Shuttle has shown that infer-city. Much‘ S 

travelling times c^n be re^iicedr irom 'GoveftimSf^-'wbn " 

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Worldwide demand for 

the aviation requirements 
of the ^^irlih^tburc^peratOT, 
passengerand industriaBst 

airport development 

AS THE MODEST civil engineer 
from Costain put it : “There's 
really nothing difficult about 
airport construction. -Ml you 
have tu do is bring your 
resources to where they are 
needed from the nearest pos- 
sible point and plan well enough 
ahead for them to arrive at the 
right time." 

In essence, his remarks are 
correct, although any of the 
major civil engineering con- 
tractors who make up the inter- 
national league of airport con- 
struction specialists will be 
quick to add that rarely do 
events work out quite so per- 

The construction or addi- 
tional development of an airport 
requires huge resources in 
terms of finance and manpower 
and some of the largest UK 
contractors and consulting 
engineering practices can today 
provide a sendee which involves 
the complete package, from 
preliminary studies and feasi- 
bility reports through design 
and construction to advice on 
operation and rh-rvlopment. 

Their skills can be required 
to construct a desert airstrip nr 
u new multi-million pound 
international complex and the 
successful completion of a job 
often represents the end of a 
major civil engineering chal- 
lenge in which the elements and 
a lack of lucai raw materials 
can represent major problems. 

r.riiisTi cmi tract nrs and con- 
■>11 Hants have, as in other 
branches uf civil engineering. 

established for themselves a a 
excellent reputation for high 
standards and on-schedule com- 
pletion of airport facilities 
around the world. 

British companies have been 
involved in many of the major 
airport developments in recent 
years, from Hong Kong to 
Khartoum. Singapore to the 
Seychelles, the Middle East and 
South America. The contracts 
have involved the removing of 
mountains, the construction of 
artificial promontories and the 
ueed to work in searing tem- 
peratures or torrential rain 
f li rests. 

Construction of an airport 
complex forms only a part of 
the overall project. Consultants 
comprising a team of airport 
planners, architects, economists, 
operational specialists and 
mechanical and electrical en- 
gineers are brought in to 
mastermind complete projects 
and underrake studies on every 
aspect of their operation, pro- 
viding forecasts of aircraft, 
passenger and freight move- 
ments. land use master plans, 
proposals lor additional facili- 
ties and regional planning 

The airport contractor can 
face rwu fundamental types of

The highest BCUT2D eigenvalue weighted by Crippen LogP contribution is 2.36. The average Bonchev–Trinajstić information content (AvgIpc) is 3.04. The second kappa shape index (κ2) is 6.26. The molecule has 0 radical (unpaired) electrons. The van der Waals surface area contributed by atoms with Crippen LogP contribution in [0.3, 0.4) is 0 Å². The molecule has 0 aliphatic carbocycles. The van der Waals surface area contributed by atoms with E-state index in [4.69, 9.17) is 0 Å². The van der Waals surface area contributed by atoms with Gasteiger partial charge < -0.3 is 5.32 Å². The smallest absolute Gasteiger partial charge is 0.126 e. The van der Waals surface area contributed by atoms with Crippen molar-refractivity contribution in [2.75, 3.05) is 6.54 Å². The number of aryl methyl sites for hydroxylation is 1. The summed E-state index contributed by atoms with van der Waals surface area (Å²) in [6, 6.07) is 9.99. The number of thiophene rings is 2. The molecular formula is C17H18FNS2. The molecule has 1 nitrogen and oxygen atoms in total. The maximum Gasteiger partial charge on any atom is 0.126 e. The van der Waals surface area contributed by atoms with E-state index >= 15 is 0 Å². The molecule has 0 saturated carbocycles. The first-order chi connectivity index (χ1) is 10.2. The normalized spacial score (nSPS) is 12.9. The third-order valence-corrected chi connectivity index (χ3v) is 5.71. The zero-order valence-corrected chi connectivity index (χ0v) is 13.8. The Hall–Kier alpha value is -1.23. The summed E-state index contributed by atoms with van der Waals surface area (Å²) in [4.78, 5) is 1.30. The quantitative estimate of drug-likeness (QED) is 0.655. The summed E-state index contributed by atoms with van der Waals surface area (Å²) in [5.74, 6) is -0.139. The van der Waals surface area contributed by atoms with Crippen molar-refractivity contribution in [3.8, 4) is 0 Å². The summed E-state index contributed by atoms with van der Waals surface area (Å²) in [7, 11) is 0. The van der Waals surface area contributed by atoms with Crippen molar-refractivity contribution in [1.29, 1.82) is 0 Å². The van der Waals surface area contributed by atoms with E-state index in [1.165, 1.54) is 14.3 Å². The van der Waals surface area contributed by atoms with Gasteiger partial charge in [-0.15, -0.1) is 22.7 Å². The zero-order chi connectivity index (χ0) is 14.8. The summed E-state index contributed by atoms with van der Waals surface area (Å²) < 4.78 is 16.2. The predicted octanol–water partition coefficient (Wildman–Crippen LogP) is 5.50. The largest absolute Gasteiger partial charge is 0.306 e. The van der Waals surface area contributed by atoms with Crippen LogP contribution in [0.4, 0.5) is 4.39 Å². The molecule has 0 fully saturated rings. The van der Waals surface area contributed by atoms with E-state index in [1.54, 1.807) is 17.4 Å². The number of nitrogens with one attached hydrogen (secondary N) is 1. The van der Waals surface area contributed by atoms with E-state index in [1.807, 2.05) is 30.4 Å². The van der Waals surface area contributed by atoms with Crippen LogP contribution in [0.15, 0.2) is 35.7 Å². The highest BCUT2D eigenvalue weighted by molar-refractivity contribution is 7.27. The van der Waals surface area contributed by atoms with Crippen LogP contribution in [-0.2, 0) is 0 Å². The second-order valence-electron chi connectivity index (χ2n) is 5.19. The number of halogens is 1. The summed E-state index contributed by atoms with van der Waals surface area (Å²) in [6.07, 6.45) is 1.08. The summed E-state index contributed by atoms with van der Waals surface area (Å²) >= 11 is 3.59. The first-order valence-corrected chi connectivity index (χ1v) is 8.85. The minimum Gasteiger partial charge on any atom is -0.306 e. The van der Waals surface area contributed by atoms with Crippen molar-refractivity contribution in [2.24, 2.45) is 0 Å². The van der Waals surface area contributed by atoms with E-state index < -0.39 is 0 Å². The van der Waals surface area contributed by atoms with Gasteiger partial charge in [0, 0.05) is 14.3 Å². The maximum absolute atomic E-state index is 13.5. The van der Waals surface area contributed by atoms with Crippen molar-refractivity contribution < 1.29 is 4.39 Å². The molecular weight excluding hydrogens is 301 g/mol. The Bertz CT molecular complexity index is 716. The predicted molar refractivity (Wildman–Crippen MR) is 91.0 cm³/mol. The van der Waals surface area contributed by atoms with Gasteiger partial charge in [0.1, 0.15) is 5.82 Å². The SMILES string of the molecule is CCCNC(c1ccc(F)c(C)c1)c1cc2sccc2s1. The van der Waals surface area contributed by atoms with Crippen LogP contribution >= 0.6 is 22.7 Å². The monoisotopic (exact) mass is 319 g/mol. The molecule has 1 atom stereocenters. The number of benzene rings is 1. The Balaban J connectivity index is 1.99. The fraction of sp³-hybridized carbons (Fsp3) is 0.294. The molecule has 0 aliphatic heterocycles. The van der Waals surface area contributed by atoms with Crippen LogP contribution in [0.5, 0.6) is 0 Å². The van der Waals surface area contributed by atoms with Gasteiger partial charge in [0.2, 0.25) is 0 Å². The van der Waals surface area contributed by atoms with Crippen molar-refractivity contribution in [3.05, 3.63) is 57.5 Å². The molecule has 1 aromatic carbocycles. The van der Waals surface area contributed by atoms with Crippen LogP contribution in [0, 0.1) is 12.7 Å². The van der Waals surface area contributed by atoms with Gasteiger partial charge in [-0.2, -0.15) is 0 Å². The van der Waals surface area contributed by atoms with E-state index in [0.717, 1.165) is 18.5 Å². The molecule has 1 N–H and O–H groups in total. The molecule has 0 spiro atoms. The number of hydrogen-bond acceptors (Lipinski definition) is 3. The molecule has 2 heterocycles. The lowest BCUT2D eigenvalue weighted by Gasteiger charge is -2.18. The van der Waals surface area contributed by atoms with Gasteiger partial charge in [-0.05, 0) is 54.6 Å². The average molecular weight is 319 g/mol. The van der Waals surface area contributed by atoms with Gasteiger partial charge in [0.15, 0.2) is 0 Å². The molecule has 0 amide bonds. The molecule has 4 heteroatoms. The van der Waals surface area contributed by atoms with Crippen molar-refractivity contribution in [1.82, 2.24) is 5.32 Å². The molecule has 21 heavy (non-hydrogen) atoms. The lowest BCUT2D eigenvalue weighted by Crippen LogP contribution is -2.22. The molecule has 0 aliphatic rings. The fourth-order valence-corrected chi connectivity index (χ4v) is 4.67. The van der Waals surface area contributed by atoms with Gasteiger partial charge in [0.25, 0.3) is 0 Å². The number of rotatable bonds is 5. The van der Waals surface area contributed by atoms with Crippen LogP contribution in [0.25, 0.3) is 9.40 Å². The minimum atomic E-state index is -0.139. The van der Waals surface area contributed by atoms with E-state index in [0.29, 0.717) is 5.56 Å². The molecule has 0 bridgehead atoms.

problem; the creation of an 
entirely new complex — invari- 
ably involving extensive ground 
works in difficult conditions— 
or the expansion and moderni- 
sation id existing facilities. 
Wheiher the projects involve 
the reclamation of swampland 

or the extension of a busy run- 
way, both can create organisa- 
tional and technical problems 
of the same magnitude. 

From the very beginning oF 
an airport project, the design 
and construction team is under 
pressure to perform well and 
complete on time, for an airport, 
as much as any other major civil 
engineering project, is a reflec- 
tion of the economic strength- 
an aspirations of a country *jr 
reginn. The decision to con- 
struct or expand air terminal 
facilities represents too a major 
item of economic and social 
planning and it is inevitable 
ih3t any such development be- 
comes a matter of prestige f «r 
the client 


■ maintaining a spotless runway throughout tha 

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which, it left, nuv costly. aircraft damage. or even a fatal accident. No Road Sweeper, or adapted Road 

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P pxSU'O* 

The sheer logistics of an 
airport development can be 
astonishing. Millions of cubic 
metres of rock may have to be 
removed or acres of mud re- 
placed with concrete. Invariably, 
few of the essential raw 
materials are located close in 
site and have to be transported 
substantial distances before they 
can be used. Rarely can sup- 
plies be neatly ordered by tele- 
phone and often the contractor 
must allocate as much time and 
as many resources to securing 
suitable materials as to uiy 
other aspect of the project. 

Communications to site can 
be poor or non-existent and 
often the contractor is involved 
in laying down at least a propor- 
tion of the basic infrastructure 
required to link a new air ter- 
minal with surrounding centres. 

In the past decade, much of 
the airport construction 
business has been centred, 
naturally enough, on the Middle 
East where new wealth has 
generated large and growing 
volumes of passenger and 
freight traffic and where re- 
gional political considerations 
have ranked alongside economic 
necessity as a reason for several 
airport terminal developments. 

UK contractors and consul-